The great diversity of the chemical combinations that plants, instead of applying for their proper growth, store up in their tissues as a means of protection against the heat of the sun, the lower fungi, or animals, is really astonishing. Even in the liverworts we meet different substances neither the chemical nature nor the biological importance of which is clearly enough known. Among the ferns, only the under-ground stems are endowed with substances of strong qualities. Only single groups among the monocotyledonous plants, and of these the leaves (Araceæ) or the flowers (Melanthaceæ, lilies) of which show a higher organization, possess acrid poisons or alkaloids or aromatic substances. Among the conifers and dicotyledonous plants the strong substances are very widely diffused in the more enduring kinds.
We have not considered the coloring-matters and odors of the flowers and fruits in this sketch, for they do not serve for protection, but to attract animals.
It is worthy of remark that plants which produce particular substances may be naturalized in regions in which those substances are not required by them. The labiates and rues, which originally belonged to hot climates, still produce ethereal oils in Northern and Central Europe, although they no longer need protection against the hot sun. Closer reflection on the facts we have set forth will show that the real relation must be properly presented as a whole.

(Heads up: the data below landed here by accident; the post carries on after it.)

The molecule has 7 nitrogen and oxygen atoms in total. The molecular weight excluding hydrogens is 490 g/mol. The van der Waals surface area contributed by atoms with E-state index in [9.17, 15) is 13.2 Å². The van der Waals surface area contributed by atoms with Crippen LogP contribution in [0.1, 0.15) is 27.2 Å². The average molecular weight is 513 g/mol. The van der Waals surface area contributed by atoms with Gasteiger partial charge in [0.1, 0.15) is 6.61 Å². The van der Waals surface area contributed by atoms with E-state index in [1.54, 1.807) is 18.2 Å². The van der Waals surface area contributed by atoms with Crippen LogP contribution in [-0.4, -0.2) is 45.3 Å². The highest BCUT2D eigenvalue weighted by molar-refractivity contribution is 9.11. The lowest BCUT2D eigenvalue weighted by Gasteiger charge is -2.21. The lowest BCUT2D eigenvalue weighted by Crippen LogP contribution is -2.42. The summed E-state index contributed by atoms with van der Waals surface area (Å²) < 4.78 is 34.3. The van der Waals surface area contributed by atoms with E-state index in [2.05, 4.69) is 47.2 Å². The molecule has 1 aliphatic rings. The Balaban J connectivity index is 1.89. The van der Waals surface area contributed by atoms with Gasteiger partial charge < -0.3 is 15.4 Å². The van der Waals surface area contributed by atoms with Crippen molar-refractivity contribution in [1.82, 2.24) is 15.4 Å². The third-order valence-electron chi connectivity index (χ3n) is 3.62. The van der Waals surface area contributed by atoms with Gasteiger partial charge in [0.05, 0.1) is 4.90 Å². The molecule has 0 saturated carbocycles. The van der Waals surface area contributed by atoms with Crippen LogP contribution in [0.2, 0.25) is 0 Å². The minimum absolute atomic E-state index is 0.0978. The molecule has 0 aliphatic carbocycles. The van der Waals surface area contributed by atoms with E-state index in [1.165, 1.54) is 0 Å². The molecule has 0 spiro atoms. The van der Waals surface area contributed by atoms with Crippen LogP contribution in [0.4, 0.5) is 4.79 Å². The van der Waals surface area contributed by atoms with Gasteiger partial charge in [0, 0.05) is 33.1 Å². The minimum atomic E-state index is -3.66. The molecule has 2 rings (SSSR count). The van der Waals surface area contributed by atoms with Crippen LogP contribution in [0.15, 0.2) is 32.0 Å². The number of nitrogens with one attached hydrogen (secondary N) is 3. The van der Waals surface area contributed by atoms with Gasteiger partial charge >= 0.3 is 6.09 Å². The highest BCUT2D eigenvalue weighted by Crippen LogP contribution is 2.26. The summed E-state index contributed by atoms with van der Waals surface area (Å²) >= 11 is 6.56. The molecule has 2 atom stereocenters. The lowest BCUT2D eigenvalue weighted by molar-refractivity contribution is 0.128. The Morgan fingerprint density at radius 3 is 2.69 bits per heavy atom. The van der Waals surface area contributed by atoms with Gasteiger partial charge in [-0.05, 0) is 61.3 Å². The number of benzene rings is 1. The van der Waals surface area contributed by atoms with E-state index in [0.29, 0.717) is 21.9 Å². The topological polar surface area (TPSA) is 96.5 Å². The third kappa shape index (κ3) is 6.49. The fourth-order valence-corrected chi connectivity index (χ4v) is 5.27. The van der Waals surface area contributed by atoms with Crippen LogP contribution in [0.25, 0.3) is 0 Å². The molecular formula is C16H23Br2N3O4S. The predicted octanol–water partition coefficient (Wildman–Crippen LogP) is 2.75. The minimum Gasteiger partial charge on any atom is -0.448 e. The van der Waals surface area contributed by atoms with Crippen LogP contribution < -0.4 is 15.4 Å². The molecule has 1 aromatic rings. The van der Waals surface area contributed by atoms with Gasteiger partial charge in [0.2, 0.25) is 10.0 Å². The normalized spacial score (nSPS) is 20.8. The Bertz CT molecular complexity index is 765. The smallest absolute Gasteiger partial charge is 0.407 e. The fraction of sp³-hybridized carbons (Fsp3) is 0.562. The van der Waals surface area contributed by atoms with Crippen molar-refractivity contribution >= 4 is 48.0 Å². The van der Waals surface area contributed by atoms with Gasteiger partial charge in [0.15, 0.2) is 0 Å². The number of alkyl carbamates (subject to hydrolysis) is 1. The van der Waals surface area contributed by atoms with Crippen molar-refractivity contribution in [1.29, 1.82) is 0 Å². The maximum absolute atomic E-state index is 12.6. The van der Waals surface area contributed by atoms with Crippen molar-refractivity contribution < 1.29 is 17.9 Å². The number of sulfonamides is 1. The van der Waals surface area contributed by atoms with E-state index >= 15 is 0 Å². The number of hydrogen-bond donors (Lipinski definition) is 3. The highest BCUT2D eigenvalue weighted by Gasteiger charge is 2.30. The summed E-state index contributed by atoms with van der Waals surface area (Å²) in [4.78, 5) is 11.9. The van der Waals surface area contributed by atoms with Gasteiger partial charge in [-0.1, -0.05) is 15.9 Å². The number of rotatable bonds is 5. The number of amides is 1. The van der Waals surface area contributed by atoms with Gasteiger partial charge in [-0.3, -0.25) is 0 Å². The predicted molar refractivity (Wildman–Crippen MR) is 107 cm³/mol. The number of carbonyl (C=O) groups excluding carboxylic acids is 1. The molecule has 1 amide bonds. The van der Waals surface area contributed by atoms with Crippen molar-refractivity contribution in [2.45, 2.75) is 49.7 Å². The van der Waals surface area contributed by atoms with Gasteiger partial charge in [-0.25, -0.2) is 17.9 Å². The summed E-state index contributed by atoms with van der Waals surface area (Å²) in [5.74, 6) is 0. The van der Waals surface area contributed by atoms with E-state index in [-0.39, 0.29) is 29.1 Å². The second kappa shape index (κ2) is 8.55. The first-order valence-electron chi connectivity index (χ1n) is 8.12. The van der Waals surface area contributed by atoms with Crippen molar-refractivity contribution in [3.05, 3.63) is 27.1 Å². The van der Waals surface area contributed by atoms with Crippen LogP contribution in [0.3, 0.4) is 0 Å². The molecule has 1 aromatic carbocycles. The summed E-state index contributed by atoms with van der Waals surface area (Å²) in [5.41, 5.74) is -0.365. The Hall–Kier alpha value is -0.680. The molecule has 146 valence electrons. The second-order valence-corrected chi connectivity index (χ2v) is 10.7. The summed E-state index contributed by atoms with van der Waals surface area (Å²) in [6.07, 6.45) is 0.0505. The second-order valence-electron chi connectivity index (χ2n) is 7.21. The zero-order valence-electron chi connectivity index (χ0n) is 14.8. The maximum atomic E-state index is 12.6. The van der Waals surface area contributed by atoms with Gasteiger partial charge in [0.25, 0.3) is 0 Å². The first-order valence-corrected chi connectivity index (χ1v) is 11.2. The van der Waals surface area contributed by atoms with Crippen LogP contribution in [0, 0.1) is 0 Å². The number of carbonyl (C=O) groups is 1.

Numerous observations, nevertheless, are still necessary in individual cases to make the true significance of each particular phenomenon clear.—Kosmos.
|THE TOPMOST COUNTRY OF THE EARTH.|
THE name Thibet, as we call that highland, the natural isolation of which gives it a unique position in the world, is not known among the people who inhabit it. The Thibetans call their country Bod, or Bod-yirl; the inhabitants of the northern slopes near the great desert call it Tungut; the Chinese, Si-fan. The highland proper rises in the form of a huge elongated segment of a circle from the adjacent lowlands, and is formed by Nature herself, through the sharply denned rocky precipices that inclose it on every side, into a separate part of the world. The country is bordered on the south by the heaven-aspiring crests of the Himalayan system, consisting of three nearly parallel ranges, the southernmost of which forms the real roof of the Thibetan highland. Impenetrable tropical woods rising from the fever-breeding forest and swamp lands are met at a considerable height by the pine-growths, the whole forming a wonderful panorama; above these rise